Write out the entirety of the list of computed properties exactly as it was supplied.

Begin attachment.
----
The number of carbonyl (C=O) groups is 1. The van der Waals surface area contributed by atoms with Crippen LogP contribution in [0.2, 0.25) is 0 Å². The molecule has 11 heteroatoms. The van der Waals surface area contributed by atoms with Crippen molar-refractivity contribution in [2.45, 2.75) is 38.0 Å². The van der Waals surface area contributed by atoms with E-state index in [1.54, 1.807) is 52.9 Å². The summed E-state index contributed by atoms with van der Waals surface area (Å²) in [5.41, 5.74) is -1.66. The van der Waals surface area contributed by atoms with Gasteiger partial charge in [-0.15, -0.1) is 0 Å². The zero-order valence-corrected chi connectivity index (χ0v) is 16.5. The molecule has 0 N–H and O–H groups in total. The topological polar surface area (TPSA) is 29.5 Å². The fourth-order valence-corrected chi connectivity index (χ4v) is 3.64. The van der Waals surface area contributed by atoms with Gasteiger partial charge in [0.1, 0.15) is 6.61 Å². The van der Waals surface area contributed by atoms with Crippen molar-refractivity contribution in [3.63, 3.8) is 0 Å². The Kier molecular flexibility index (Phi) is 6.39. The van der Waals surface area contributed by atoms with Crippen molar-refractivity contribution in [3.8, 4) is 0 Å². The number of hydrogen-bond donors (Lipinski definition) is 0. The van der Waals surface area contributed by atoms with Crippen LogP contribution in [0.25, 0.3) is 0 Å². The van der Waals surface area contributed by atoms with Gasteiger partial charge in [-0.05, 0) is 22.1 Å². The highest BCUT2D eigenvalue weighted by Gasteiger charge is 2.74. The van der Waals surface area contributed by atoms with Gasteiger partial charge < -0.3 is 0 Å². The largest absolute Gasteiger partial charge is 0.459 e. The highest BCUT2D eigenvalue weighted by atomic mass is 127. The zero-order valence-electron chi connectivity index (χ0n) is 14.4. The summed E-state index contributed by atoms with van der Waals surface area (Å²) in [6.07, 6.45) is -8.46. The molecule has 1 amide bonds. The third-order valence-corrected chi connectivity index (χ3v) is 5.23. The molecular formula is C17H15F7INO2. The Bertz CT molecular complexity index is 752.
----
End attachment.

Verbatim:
The number of carbonyl (C=O) groups is 1. The van der Waals surface area contributed by atoms with Crippen LogP contribution in [0.2, 0.25) is 0 Å². The molecule has 11 heteroatoms. The van der Waals surface area contributed by atoms with Crippen molar-refractivity contribution in [2.45, 2.75) is 38.0 Å². The van der Waals surface area contributed by atoms with E-state index in [1.54, 1.807) is 52.9 Å². The summed E-state index contributed by atoms with van der Waals surface area (Å²) in [5.41, 5.74) is -1.66. The van der Waals surface area contributed by atoms with Gasteiger partial charge in [-0.15, -0.1) is 0 Å². The zero-order valence-corrected chi connectivity index (χ0v) is 16.5. The molecule has 0 N–H and O–H groups in total. The topological polar surface area (TPSA) is 29.5 Å². The fourth-order valence-corrected chi connectivity index (χ4v) is 3.64. The van der Waals surface area contributed by atoms with Gasteiger partial charge in [0.1, 0.15) is 6.61 Å². The van der Waals surface area contributed by atoms with Crippen molar-refractivity contribution in [3.63, 3.8) is 0 Å². The Kier molecular flexibility index (Phi) is 6.39. The van der Waals surface area contributed by atoms with Crippen molar-refractivity contribution in [3.8, 4) is 0 Å². The number of hydrogen-bond donors (Lipinski definition) is 0. The van der Waals surface area contributed by atoms with Crippen LogP contribution in [0.25, 0.3) is 0 Å². The van der Waals surface area contributed by atoms with Gasteiger partial charge in [-0.05, 0) is 22.1 Å². The highest BCUT2D eigenvalue weighted by Gasteiger charge is 2.74. The van der Waals surface area contributed by atoms with Gasteiger partial charge < -0.3 is 0 Å². The largest absolute Gasteiger partial charge is 0.459 e. The highest BCUT2D eigenvalue weighted by atomic mass is 127. The zero-order valence-electron chi connectivity index (χ0n) is 14.4. The summed E-state index contributed by atoms with van der Waals surface area (Å²) in [6.07, 6.45) is -8.46. The molecule has 1 amide bonds. The third-order valence-corrected chi connectivity index (χ3v) is 5.23. The molecular formula is C17H15F7INO2. The Bertz CT molecular complexity index is 752.